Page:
The turkey went lovely and tender as it was slow cooked, so this was perfect for him who has no teeth quite yet. The vegetables were some of those that we got in our box that week. The ‘crunchy crust’ is a basic suet pastry that I baked separately in the oven as pastry doesn’t work in the slow cooker – it’s not hot enough to get it crunchy rather than soggy. I assembled the turkey and leeks with the crust on our individual dishes when serving the meal. Joel enjoyed munching on some turkey, mushroom and pastry (which went soggy after he gummed it for a while), though he wasn’t sure about the leeks – they are a bit weird to it without teeth I think.
Here’s the recipe, which was a bit more time-consuming than some of my ‘chuck it in the slow cooker’ recipes, but still only took about 20 minutes to prep then 7 hours to cook in the slow cooker plus a quick shove of a baking tray into the oven half an hour before it was ready.
Ingredients – serves 4
3 small leeks
3 large mushrooms
1 tin chopped tomatoes
2 cloves garlic
400ml hot stock (I use low salt)
120g self-raising flour
60g vegetable suet
Fry turkey for a few minutes in olive oil to seal it.
Chop the leeks and mushrooms and put in the slow cooker pot.
Crush the garlic cloves and add to the pot.
Add the tomatoes and stock.
When the turkey is sealed put it into the pot and stir.
Cook on low for 7 hours.
Mix the flour, suet and herbs together, and add just enough water to form a dough.
Roll it out on a lightly floured surface and cut out four large squares.
Place on a baking tray lined with greaseproof paper and chill until about half an hour before the turkey mix is cooked, then put it in the oven at 180ºC and bake for 20-30 minutes until it is crisp and lightly golden.
Assemble the pies individually in bowls by spooning the turkey mix in and placing the pastry on top.
This must be one of the easiest recipes I’ve made. After the success of banana oatmeal pancakes, I wanted to make some more pancakes with a different fruit in. We also had quite a lot of natural yoghurt in the fridge, so I thought why not make pancakes with that – I’ve heard that buttermilk makes good pancakes, and yoghurt is very similar to this. So I mixed up a quick batter with half flour, half yoghurt and an egg. The fruit I chose was blueberries, because Joel hadn’t tried them yet and I knew they would cook down well and give a great flavour, texture and, most importantly, colour! They should be called purple-berries when cooked 🙂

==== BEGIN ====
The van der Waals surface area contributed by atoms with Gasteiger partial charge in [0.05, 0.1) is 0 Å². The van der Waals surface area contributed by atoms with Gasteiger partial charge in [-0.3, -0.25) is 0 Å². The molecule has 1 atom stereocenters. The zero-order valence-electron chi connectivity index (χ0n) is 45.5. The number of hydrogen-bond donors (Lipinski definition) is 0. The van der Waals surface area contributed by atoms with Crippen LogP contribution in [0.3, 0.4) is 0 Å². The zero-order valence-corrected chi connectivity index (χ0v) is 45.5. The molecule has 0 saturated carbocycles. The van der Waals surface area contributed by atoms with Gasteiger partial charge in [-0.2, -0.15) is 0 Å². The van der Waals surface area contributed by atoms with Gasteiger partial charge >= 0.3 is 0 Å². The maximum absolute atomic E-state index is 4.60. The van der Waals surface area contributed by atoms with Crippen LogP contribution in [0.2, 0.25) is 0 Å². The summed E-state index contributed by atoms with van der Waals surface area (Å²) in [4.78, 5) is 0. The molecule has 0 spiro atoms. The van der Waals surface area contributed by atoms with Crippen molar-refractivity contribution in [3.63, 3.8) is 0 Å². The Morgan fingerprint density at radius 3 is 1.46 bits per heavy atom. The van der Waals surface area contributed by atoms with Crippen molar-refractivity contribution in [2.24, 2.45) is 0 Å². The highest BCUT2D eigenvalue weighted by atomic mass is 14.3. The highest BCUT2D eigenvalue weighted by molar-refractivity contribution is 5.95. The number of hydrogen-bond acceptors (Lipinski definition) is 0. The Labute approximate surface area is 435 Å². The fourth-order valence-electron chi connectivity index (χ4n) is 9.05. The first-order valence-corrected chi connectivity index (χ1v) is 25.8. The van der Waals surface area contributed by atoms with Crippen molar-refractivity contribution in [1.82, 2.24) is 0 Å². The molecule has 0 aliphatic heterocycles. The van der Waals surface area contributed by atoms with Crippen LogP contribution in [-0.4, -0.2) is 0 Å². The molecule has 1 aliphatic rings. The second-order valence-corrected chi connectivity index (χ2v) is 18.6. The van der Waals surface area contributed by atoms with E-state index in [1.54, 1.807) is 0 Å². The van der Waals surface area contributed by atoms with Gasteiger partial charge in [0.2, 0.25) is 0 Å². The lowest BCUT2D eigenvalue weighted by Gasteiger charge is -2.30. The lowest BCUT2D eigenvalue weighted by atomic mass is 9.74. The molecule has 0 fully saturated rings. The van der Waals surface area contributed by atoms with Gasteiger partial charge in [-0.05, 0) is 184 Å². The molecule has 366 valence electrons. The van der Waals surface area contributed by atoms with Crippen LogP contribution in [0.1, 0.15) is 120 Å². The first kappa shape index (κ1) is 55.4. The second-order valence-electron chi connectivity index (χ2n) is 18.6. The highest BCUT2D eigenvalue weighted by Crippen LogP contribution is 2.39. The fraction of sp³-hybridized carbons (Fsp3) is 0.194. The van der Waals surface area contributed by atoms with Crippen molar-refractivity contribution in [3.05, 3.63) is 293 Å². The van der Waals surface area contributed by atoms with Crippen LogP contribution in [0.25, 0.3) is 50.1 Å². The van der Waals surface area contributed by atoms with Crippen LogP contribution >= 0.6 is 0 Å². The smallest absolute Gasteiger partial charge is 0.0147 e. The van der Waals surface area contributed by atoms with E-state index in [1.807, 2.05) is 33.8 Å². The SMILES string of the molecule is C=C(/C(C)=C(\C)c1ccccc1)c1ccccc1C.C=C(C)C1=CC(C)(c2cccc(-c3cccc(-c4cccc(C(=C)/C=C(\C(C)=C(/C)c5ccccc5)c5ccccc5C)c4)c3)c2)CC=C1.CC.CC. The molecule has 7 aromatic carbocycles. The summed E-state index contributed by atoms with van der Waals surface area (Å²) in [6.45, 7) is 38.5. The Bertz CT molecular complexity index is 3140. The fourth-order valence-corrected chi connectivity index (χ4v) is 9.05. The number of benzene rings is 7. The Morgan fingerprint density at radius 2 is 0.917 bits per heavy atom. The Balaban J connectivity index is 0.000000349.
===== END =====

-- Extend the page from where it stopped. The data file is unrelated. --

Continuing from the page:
These were a real hit with both boys. The recipe made about 10-12, so I froze some to bring out as snacks throughout the week.
120g plain flour
100g fresh blueberries
Mix the flour, yoghurt and egg in a bowl until a thick batter forms.
Stir in the blueberries (whole) until evenly distributed.
Heat some olive oil in a large frying pan.
Blob heaped teaspoons of batter into the pan and press down slightly.
Let them cook for about 5 minutes on one side until they are nicely browned.
Flip them over with a fish slice and let them cook for another 5 minutes or so until that side is nicely browned too.
Remove them from the pan and place on kitchen towel.
Continuing my cupcake of the month feature baed on a cupcake calendar that I was given for Christmas, this month we have a mint and chocolate recipe, which I’ve given the name ‘After Eight’ for obvious reasons. The recipe on the calendar didn’t involve chocolate, but I think that mint and chocolate go so well together, particularly dark chocolate, that I couldn’t resist adapting the recipe to include it. I also made the cake mixture itself much less sweet than the recipe in the calendar, because the icing is very sweet – it tastes like butter mints or Murray mints – and the bitterness of the dark chocolate goes well with this.
If you’d like to make these yourself, and I can assure you that they are yummy particularly after eight and the kids are in bed, here’s the recipe which makes 10.
160g self-raising flour
20g cocoa powder
1/2 tsp baking powder